Human resource management has evolved over the last thirty years and best practice now envisages how to support the employee in order to bring out the best capabilities and performance to the advantage of both the organisation and the employee. Good appraisal systems have at their heart the ability to motivate and incentivise employees, while simultaneously seeking to avoid any escalation of difficulties associated in whatever way with the particular enterprise. The benefits from a good appraisal system should accrue on three levels in any organisation: organisational, managerial and to the individual employee. It involves bringing the best out of employees, overcoming any obstacles to the development of the service and is a solid application of the common.sense principle – to deal with any problems or issues at the first instance. To the three levels mentioned above I would add a fourth, given the nature of our business, the benefit to the service user.
Gunnigle et al. describe systems of appraisal as ‘a systematic approach to evaluating employees’ performance, characteristics or potential with a view to assisting with decisions in a wide range of areas such as pay, promotion, employee development and motivation’ (Reidy 2011).
In this article I propose to look at how a suitable system might be introduced (if not already present), the changes necessary for the successful implementation of this management strategy, and the obstacles which could reasonably be envisaged in developing such a system. I will present some strategies which may be helpful in anticipating and overcoming such resistance as there may be, before presenting some initiatives to manage an appraisal system on an ongoing basis. Finally, I will conclude with some general remarks on the benefits of good appraisal as a necessary management tool, particularly within the intellectual disability care setting.
Requirements for implementation
To consider the successful implementation of a formal appraisal system several criteria need be met. The initiative needs to be a coherent one, driven by the Human Resources Department and not left to individual line managers to develop in a piecemeal, fractious manner. So a solid HR project needs to be developed in accordance with best practice in the industry. The onset of HIQA inspections envisages that such a system is in place, functional and operational, with all the necessary documentation available. This alone should be sufficient motivation, but an innate desire to improve performance, deal constructively with issues in the workplace and increase the level of quality care afforded to service users would ensure a more positive incentive for the development of a suitable system. A constructive, positive approach by management would provide far more opportunity for a successful roll.out, rather than a haphazard system designed only to meet HIQA standards and regulations. Many organisations (such as Vodafone) have introductions to their employee appraisal system as part of their pre-induction training. I feel this would be an important and positive element of induction training for any organisation.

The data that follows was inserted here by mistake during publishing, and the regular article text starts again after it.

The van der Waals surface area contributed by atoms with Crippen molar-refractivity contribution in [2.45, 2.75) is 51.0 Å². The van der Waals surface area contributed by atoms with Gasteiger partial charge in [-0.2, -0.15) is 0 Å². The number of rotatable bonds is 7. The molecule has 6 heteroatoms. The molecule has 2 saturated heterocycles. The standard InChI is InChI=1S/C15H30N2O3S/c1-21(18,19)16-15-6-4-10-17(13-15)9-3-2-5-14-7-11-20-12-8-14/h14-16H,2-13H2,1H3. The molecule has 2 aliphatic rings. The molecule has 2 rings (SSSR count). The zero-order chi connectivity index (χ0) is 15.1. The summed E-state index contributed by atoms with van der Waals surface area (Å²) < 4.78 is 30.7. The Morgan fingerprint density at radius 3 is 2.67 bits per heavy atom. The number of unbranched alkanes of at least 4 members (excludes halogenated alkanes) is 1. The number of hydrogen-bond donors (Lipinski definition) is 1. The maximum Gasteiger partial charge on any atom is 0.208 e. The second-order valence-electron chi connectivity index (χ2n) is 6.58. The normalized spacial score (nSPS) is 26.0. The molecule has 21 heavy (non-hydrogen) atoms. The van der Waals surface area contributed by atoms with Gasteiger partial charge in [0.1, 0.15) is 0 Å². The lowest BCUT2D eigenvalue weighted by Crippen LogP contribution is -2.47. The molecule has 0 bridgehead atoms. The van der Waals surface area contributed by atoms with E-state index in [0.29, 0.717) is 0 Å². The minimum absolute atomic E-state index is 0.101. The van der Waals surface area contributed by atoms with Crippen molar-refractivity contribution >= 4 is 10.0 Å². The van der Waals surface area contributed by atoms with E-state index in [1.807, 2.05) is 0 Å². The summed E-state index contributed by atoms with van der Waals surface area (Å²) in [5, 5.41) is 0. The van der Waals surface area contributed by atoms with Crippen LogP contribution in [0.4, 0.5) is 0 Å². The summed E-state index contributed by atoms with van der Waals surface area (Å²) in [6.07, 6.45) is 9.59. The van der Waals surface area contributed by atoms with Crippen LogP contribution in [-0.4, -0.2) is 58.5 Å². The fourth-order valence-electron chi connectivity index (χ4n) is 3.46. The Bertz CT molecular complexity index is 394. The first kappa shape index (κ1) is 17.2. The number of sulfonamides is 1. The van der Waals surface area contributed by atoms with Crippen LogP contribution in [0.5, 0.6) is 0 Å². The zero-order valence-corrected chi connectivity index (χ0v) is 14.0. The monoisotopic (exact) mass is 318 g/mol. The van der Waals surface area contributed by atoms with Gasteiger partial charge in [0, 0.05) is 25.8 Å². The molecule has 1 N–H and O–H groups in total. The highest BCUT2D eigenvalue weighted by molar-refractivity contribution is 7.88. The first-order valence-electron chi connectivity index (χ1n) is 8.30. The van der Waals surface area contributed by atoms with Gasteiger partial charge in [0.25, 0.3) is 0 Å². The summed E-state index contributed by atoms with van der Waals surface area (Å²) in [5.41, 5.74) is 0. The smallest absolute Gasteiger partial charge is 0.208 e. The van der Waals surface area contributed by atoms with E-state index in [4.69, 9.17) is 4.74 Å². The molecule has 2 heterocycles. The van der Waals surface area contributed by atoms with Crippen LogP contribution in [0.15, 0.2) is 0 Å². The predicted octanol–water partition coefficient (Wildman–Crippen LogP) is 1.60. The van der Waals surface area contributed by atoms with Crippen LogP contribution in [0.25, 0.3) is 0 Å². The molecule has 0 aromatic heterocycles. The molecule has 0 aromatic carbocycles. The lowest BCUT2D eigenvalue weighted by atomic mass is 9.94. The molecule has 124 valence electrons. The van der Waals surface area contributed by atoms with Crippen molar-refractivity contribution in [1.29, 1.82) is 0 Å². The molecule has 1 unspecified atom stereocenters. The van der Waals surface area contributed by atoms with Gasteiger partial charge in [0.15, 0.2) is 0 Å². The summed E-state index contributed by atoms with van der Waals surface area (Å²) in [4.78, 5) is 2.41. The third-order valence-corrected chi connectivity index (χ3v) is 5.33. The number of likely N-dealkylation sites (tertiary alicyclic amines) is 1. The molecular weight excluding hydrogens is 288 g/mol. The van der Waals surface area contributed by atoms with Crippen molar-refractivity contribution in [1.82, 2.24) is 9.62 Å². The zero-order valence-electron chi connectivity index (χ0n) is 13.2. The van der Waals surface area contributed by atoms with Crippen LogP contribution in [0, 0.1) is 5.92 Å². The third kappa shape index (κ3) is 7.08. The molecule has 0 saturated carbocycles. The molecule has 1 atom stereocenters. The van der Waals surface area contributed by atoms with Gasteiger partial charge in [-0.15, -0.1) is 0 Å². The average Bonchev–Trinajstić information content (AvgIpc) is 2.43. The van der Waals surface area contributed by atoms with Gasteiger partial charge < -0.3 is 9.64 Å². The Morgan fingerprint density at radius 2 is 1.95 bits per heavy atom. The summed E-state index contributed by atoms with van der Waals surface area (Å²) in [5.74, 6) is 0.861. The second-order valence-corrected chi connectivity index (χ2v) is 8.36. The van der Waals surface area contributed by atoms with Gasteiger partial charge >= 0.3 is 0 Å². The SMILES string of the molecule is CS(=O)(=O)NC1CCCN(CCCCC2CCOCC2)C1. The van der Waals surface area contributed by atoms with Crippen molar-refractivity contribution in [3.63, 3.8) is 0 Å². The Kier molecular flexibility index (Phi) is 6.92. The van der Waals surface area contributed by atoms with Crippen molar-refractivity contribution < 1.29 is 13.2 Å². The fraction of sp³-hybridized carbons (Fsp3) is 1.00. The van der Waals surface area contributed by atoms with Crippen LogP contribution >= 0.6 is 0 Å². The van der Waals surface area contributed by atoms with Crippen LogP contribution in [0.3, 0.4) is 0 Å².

Many organisations affording around.the.clock care have experienced a culture change in the model of care offered over the past decade or so. This transition would be greatly supported by a positive appraisal system where difficulties and doubts would have a proper, constructive airing, leading to changes in practices which are to everyone’s benefit. On top of this, we have to acknowledge that management styles have and continue to adapt and develop in response to new models of care. Formal appraisal systems are about changing practices after all.
Any appraisal system needs to have clear objectives and structure from the outset. This will help to clarify what it is about and how it is to function, for both appraiser and employee. This heralds back to the point above concerning HR taking the lead and formalising a suitable system for the organisation. This also ensures that organisational support and any necessary resources are in place from the beginning.
Choosing an appropriate model
Reidy (2011) outlines seven possible methods of appraisal and, while this article does not analyse each one individually, I would like to mention the ‘management by objectives (MBO)’ approach to appraisal (Reidy 2011:76). I would consider this the most suitable and potentially the most beneficial approach given the particular circumstances of our business.
Working alone or in pairs, away from management supervision means that a set of objectives to be attained by the carer can be agreed for a set period. The social care worker will usually have recourse to the ‘person centred plan’ and ‘behaviour support plan’ for the clients in their care. Objectives have to be met to ensure these plans are successfully implemented to the benefit of the service user and it appears to me most appropriate that this would be the driver for evaluating the employee’s performance. It ensures also that the employee has greater control over and direction for their work. To this end I would suggest that a form of 360 degree appraisal be used in order to have as much feedback as possible from individuals better placed to observe the social care worker. This is important, given the difficulty for managers to be constantly present in a variety of disparate locations, making hands.on management or direction extremely difficult. This would allow input from one’s colleagues, families and advocates of service users and, where possible, from service users themselves. Undoubtedly, this would require an enhanced level of skill from the manager to gather the information, weight it appropriately and overcome possible communication difficulties with service users.